The child was lonely. All she wanted was company.
She lay on her side in the small dark bedroom, holding everything inside herself. Her thoughts, her fears, her wishes, her oxygen. All the same, in that they were worthless to everyone else. The light coming through the thin golden strip of open door fell across her pale face, a bright scar across her pensive expression. Her large brown eyes sparkled with troubled tears.
She often felt like she had lived beyond her six years on this Earth.
There were no stirrings from the room next door, no murmured sound from the TV downstairs which dictated life. It was the dead of night. She pulled the thick duvet, which just wasn't thick enough to keep the cold out of her delicate bones, back and swung her legs over the edge. She had to use her hands to stifle the gasp when she laid her small bare feet on the icy wooden floorboards.
The thin material of her old nightgown wasn't much good against the night's inescapable chill. The little girl pulled on the crumpled clothes from the pile on the floor of her unfurnished hideaway. Her auburn hair was pulled into stubby uneven bunches, choppy from inconsiderate home haircuts. Dressed, she pulled the tatty thin cotton curtain away from the window to look out. It was all black; the moon was out, but its reflected light couldn't penetrate the world's darkness.
She opened the door to her pitiful room, taking the shabby one-eyed teddy bear with her, and tiptoed down the stairs, clinging to the banister for fear of falling down into the abyss. Turning the light on would wake Mummy and Daddy - too many such mistakes had beaten the lesson into her. She often missed a step going down this way, and the terror and confusion as she lurched downwards always made her stomach twist with sickness.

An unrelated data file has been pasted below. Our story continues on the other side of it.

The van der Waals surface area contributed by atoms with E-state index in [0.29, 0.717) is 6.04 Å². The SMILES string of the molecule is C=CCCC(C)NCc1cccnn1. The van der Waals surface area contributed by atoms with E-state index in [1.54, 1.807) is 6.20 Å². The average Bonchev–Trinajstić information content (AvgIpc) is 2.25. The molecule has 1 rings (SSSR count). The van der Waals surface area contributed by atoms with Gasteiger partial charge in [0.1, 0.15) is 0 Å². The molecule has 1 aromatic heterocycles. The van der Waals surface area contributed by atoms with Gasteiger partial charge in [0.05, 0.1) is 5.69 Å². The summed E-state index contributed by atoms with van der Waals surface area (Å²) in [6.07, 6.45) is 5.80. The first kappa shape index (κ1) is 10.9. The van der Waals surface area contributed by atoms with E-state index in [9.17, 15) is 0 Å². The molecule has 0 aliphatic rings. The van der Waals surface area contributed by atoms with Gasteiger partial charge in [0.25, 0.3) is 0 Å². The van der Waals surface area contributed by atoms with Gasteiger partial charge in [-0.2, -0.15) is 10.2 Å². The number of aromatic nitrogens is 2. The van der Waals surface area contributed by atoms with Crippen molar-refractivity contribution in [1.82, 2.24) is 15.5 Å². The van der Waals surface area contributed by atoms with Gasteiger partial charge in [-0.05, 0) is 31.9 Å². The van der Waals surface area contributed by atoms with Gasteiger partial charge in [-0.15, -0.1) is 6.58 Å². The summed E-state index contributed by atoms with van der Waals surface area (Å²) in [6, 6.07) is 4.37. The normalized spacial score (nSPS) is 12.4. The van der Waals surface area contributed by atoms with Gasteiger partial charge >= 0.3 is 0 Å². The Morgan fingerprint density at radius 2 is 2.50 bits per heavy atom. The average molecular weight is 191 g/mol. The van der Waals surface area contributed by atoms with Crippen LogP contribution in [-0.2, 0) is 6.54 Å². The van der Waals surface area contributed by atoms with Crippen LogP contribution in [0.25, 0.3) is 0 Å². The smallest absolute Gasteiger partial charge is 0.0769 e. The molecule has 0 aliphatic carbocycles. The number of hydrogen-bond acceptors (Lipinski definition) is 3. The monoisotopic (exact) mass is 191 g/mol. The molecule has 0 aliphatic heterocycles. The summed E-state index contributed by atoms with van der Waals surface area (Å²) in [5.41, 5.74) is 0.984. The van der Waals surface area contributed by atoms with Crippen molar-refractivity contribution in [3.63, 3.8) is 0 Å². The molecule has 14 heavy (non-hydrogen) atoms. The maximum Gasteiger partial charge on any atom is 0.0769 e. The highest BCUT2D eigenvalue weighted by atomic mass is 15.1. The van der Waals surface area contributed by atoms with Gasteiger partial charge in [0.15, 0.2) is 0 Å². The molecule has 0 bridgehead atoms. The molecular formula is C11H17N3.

Tonight she made it to the bottom safely, without mishap. That made her feel a little less afraid. There was something different about tonight. Even to a six-year-old child, something was in the air.
She had to drag a chair over to the back door to reach the key from the hook; she tried to be as quiet as possible but there were often scuffles and squeaks when the legs caught on the pockmarked linoleum.
Out in the night, the wind ruffled her hair and whipped around her, like an old friend. Welcome to the world of night. We hope you'll be happy here.
She walked for a while, wandering down the stretch of black surfaced road. The trees on either side may have seemed menacing to any other child in the darkness, twisted shapes reaching like gnarled witches' fingers, but she barely noticed them. Until she reached one in particular; no, two. A streetlamp on the opposite side of the backroad had cast a beam of light across them; their embracing figures gave the six-year-old an odd sense of joy as if they represented any harmony and happiness in the world. She touched the tree, brushing it with her fingertips as she went past into the blackness. She didn't realise there was water there until she waded into it; the seeping cold muck frightened her at first but it was shallow, and was only a few steps across. Shivering with cold and discomfort at the sopping denim clinging to her legs, the little girl clambered blindly up the slope.
She went over the top and found herself staring into a scene from one of her dreams. Here there was a hollow, lit by the moonlight where the trees weren't dense enough to shut it out; the landscape was silver, and there was a little house illuminated at the very bottom.
Most children were told not to wander away, never to go to strange places, never to talk to strangers. Nobody had ever cared enough to tell her. She saw the warm yellow glow of a light in one of the windows, and for the first time in a long while, her small rounded face was lit up by a smile.
She clutched her bear tight and set off down the hill.